Halbarad, like the rest of the Grey Company, followed Aragorn on the Paths of the Dead, and therefore also took part in the battle that overthrew the Corsairs.

During the Battle of Pelennor, he was Aragorn's standard-bearer, and at some point during the battle was slain, as he had foretold in the Dimholt, before the Door of the Dead. We do not know anything specific of his deeds in either of the battles he is known to have fought in, but in the tally of dead, Halbarad is referred to as "Halbarad, dour-handed Ranger," implying that he was no small threat to his enemies. He is not mentioned, however, in the poem at the end of "The Battle of the Pelennor Fields."

In the end, we know very little that is concrete about Halbarad. We know that he was one of the Rangers who took part in the Shire Watch, and that he esteemed the hobbits as a folk of no small worth:

"A little people, but of great worth are the Shirefolk,' said Halbarad. 'Little do they know of our long labour for the safe-keeping of their borders, and yet I grudge it not' "(Book V, "The Passing of the Grey Company," RotK, 57).

From Aragorn's enthusiastic greeting of Halbarad in "The Passing of the Grey Company," and his subsequent association with him, we can infer that they were great friends as well as kinsmen. One may infer that Halbarad was a man of honor, courageous, and loyal.

Speculation: Why Halbarad?

Halbarad's function in the story is not entirely clear. Halbarad did bring the standard to Aragorn, but Elladan or Elrohir could have done that. He led the Dúnedain south, but again, Elladan or Elrohir could also have done that.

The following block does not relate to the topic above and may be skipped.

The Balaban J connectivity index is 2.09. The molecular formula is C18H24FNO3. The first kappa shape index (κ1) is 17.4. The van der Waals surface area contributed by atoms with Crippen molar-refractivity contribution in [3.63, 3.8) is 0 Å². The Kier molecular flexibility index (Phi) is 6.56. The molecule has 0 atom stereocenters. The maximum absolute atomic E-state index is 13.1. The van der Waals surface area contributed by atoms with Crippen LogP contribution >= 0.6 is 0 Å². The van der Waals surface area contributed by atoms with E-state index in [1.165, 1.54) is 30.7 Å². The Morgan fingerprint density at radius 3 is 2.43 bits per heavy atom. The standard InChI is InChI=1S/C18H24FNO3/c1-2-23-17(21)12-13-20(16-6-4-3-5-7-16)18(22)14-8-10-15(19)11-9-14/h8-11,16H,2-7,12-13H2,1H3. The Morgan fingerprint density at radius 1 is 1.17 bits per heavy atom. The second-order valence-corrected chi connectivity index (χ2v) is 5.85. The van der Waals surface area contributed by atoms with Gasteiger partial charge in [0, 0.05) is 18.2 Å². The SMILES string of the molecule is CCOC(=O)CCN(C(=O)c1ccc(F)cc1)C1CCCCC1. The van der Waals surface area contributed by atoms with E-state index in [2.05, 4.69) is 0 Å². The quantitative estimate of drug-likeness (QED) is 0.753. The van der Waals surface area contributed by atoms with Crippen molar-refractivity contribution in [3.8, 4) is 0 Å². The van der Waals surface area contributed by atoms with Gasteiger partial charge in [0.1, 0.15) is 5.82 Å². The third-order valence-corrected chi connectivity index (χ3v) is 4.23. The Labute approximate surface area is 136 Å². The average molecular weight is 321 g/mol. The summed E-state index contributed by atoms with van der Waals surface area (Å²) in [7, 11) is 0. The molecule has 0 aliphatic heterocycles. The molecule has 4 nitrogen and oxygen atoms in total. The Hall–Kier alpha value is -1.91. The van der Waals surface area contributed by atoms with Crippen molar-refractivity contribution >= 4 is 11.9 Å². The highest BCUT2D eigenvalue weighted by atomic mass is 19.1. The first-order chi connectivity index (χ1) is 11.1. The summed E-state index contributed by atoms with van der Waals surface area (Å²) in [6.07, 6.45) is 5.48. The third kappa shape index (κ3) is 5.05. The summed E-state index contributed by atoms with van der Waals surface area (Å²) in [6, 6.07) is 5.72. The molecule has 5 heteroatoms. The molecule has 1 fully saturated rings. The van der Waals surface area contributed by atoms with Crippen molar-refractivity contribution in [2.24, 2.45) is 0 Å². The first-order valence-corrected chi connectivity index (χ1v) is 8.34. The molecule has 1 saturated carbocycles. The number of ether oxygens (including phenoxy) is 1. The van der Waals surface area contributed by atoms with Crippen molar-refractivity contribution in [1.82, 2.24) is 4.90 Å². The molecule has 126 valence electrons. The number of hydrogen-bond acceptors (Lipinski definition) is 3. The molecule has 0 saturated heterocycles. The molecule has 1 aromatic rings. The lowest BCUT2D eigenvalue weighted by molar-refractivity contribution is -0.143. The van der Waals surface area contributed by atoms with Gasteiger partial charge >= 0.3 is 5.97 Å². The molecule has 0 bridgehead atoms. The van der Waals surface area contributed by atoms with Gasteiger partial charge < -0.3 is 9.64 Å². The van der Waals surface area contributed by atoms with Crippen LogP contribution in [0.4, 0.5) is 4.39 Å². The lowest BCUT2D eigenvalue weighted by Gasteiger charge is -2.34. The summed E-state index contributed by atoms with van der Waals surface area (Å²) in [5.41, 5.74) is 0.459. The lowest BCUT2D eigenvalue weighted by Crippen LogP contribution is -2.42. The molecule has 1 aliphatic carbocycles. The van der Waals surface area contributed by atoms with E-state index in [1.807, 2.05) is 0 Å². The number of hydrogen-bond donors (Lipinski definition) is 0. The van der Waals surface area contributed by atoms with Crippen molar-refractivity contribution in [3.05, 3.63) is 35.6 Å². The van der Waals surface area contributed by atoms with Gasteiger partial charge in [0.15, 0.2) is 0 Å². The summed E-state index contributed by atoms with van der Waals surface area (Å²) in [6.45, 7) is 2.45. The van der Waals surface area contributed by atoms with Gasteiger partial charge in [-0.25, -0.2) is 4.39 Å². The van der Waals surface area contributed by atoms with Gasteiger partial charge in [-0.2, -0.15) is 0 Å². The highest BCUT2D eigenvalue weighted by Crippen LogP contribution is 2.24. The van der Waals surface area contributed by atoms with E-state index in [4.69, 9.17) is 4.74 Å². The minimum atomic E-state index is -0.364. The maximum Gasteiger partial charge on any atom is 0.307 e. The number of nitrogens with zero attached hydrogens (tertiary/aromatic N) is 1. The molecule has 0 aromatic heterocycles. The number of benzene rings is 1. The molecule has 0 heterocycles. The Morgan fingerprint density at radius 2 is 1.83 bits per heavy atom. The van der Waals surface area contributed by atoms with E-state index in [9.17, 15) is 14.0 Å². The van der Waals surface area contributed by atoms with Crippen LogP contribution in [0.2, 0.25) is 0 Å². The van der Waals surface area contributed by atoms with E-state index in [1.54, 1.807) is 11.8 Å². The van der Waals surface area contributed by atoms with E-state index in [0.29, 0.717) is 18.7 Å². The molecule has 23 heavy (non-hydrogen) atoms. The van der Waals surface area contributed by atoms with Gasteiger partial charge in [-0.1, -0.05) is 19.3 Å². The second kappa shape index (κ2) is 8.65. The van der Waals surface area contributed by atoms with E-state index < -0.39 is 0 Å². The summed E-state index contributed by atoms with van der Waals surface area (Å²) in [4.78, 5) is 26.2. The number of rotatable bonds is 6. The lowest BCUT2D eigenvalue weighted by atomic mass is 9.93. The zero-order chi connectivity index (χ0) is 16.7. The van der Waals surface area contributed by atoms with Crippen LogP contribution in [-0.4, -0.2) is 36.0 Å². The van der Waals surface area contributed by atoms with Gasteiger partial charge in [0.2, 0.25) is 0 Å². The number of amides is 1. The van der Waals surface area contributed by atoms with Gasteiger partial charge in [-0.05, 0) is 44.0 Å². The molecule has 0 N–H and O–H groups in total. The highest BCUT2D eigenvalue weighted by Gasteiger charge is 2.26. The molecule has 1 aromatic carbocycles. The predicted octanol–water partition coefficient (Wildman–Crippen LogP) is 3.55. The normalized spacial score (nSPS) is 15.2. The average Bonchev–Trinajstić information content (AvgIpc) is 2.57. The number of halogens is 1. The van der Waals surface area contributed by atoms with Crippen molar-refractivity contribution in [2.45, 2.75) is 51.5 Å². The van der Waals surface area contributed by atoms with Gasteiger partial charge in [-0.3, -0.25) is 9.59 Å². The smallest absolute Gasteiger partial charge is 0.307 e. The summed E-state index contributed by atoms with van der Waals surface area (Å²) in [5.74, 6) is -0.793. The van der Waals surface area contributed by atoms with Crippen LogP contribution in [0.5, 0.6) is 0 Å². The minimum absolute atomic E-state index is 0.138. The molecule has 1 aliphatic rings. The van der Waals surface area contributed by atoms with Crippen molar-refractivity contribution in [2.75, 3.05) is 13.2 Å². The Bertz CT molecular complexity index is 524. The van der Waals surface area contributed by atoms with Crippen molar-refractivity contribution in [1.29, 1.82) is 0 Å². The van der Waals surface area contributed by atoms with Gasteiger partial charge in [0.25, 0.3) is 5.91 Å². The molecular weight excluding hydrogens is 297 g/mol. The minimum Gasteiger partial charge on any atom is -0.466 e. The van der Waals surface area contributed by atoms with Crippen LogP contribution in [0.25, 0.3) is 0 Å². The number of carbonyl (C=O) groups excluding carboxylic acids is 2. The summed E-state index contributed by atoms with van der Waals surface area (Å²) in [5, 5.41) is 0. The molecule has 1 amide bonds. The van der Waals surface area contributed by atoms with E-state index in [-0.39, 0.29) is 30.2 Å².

His unique function seems to be that he serves as a representative of Aragorn's people, an individual Ranger who stands out from the grim and silent and orderly crowd. In doing so, he also gives an indication of the sort of person Aragorn attracts.

One parallel that may be drawn is that he, as an authority figure and so 'steward' in the North, is the counterpart of Denethor, who is Aragorn's steward in Minas Tirith. Between them, Halbarad and Denethor serve as examples of different kinds of stewardship, both of them ending in death. But whereas Halbarad, knowing that he will die, presses on to the end and in dying fulfills his purpose, Denethor, believing only that he and Gondor will fall, commits suicide, thereby wrongly abandonning his post.

In the end, however, the simplest fact of Halbarad's existence may be the one that defines his purpose in the story: he is one of the many who fall to Sauron's malice. In this case, he and Háma are akin in terms of representing Eriador's and Rohan's losses, which are high, for "no few had fallen, renowned or nameless, captain or soldier..." (Book V, "The Battle of the Pelennor Fields," RotK, 136). Under this interpretation, it is perhaps fitting that he remain the unsung ('hidden') hero.

(Thanks to Shauna for first drawing my attention to the question of what Halbarad stands for in LOTR, and for specifically identifying him as one of the many who must die for the war to be won, and who must die almost nameless in order for others to have their renown.)